Iowa spring flood outlook
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Iowa Spring Flood Outlook. March 5, 2010 Jeff Zogg, Senior Hydrologist. Topics. Outlook at-a-glance Definitions Current conditions Latest spring food outlook Questions. Outlook at-a-glance.

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Iowa Spring Flood Outlook

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Iowa spring flood outlook

Iowa Spring Flood Outlook

March 5, 2010

Jeff Zogg, Senior Hydrologist


Topics

Topics

  • Outlook at-a-glance

  • Definitions

  • Current conditions

  • Latest spring food outlook

  • Questions


Outlook at a glance

Outlook at-a-glance

  • High risk of significant flooding continues in many areas. Has gone even higher in the Des Moines River basin above Saylorville Reservoir.

    • Highest risk areas include the Des Moines, Raccoon and Little Sioux River basins, as well as the Mississippi River from Davenport downstream and including its tributaries.

    • At least near to above normal risk of flooding statewide.

  • Time period when flooding is most likely extends from the middle third of March into late April for most streams.

    • Slightly later for the Mississippi and Missouri Rivers.


Outlook at a glance1

Outlook at-a-glance

  • Above normal risk of flash flooding especially from ice jams.

    • Ice jam flooding is not included in this outlook.

  • Risk of flooding and flash flooding will be higher than normal after the snow melts.

    • Will remain higher than normal at least into late spring.


Definitions

Definitions


Definitions1

Definitions

  • Stage / Gage height

    • The level of the water surface of a stream above an established datum at a given location. The established datum may be a local elevation or sea level.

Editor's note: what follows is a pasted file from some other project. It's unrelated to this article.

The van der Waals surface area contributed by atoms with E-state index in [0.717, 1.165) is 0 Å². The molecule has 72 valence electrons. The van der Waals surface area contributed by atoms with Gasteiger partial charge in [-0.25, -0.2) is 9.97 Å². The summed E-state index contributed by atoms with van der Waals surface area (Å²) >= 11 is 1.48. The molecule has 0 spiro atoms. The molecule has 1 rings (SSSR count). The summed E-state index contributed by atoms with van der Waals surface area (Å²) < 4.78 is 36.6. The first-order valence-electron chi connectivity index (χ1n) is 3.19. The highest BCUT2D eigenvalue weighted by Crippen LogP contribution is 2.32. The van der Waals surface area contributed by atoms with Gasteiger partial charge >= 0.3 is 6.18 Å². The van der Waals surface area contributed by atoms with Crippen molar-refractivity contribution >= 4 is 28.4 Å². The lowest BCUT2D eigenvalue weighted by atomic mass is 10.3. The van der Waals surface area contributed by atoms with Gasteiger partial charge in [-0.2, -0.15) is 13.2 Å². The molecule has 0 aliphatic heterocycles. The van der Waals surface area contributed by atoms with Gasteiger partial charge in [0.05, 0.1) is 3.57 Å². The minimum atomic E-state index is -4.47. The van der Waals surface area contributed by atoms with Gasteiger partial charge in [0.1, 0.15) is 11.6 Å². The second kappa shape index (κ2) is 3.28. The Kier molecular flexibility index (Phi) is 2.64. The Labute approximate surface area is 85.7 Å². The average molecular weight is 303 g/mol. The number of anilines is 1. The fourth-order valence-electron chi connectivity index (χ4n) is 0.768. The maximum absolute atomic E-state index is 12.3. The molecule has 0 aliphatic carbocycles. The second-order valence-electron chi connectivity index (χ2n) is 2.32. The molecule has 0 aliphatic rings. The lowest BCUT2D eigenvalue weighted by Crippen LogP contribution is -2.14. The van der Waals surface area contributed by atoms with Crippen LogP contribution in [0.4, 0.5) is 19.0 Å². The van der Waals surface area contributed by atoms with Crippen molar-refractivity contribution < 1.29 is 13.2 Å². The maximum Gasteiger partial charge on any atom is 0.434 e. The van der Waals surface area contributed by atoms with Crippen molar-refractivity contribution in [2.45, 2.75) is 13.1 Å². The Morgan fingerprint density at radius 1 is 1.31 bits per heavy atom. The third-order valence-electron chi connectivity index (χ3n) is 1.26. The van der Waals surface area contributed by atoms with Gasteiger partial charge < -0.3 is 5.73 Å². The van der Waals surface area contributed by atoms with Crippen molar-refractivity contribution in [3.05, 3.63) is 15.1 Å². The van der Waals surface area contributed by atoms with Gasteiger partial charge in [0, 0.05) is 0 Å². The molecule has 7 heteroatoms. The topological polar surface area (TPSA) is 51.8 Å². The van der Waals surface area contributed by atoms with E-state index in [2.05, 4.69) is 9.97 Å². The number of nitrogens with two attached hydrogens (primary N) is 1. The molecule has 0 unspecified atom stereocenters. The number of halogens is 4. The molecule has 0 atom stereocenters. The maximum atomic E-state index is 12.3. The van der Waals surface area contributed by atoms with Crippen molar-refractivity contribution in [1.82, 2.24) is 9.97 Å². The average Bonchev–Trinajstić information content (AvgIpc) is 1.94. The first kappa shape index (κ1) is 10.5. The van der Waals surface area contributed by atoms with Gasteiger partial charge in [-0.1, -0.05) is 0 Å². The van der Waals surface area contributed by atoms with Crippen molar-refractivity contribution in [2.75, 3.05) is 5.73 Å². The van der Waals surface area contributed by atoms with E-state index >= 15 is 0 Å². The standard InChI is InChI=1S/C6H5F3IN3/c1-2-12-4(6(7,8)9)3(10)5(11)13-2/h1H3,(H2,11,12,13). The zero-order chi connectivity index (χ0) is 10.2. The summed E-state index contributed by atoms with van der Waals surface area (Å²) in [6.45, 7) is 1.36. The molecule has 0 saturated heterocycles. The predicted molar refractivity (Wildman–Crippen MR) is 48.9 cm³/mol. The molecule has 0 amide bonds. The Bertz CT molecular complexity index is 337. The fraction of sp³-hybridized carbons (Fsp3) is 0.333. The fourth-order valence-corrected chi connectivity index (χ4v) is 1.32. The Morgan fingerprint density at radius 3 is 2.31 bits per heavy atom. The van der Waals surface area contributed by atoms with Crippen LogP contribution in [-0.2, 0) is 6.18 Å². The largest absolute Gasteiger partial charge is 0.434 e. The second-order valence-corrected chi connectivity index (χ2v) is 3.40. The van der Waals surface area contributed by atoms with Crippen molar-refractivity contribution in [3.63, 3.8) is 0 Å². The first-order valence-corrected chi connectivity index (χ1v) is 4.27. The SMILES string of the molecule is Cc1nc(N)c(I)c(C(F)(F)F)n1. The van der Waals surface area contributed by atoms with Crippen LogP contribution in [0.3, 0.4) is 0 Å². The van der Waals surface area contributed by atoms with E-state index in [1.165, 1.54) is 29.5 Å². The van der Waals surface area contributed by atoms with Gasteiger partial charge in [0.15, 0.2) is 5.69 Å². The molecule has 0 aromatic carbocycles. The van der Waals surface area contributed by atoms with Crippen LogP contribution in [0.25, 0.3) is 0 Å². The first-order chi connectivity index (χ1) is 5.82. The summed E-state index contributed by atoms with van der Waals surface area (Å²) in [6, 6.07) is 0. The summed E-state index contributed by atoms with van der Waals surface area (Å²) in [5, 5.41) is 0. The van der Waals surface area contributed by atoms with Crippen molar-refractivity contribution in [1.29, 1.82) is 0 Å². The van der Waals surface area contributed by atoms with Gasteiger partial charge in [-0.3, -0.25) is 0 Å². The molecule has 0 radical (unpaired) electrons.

• Reach

    • A section of stream between an upstream and downstream location, for which the stage or flow measured at a point somewhere along the section (e.g., gaging station or forecast point) is representative of conditions in that section of river or stream.


Definitions2

Definitions

  • Bankfull stage

    • An established gage height at a given location, above which a rise in water surface will cause the river or stream to overflow the river bank somewhere in the corresponding reach.

  • Flood stage

    • An established gage height for a given location at which a rise in water surface level begins to create a hazard to lives, property or commerce. The issuance of flood (or in some cases flash flood) warnings is linked to flood stage. Not necessarily the same as bankfull stage.


Definitions3

Definitions

  • Minor flooding

    • Minimal or no property damage, but possibly some public threat.

  • Moderate flooding

    • Some inundation of structures and roads near stream. Some evacuations of people and/or transfer of property to higher elevations.

  • Major flooding

    • Extensive inundation of structures and roads. Significant evacuations of people and/or transfer of property to higher elevations.


Definitions4

Definitions

  • Record flooding

    • Flooding which equals or exceeds the highest stage or discharge observed at a given site during the period of record keeping. The highest stage on record is not necessarily above the other three flood categories – it may be within any of them or even less than the lowest.

Stage – flood category relationship


Current conditions

Current conditions


Winter average temperatures

Winter average temperatures


Winter precipitation

Winter precipitation


Snow depth now

Snow depth—now


Snow depth vs normal now

Snow depth vs. normal—now


Snow water equivalent now

Snow water equivalent—now


Snow pack historical 2009

Snow pack—historical (2009)


Snow pack historical 2008

Snow pack—historical (2008)


Stream levels now

Stream levels—now

14-day average flow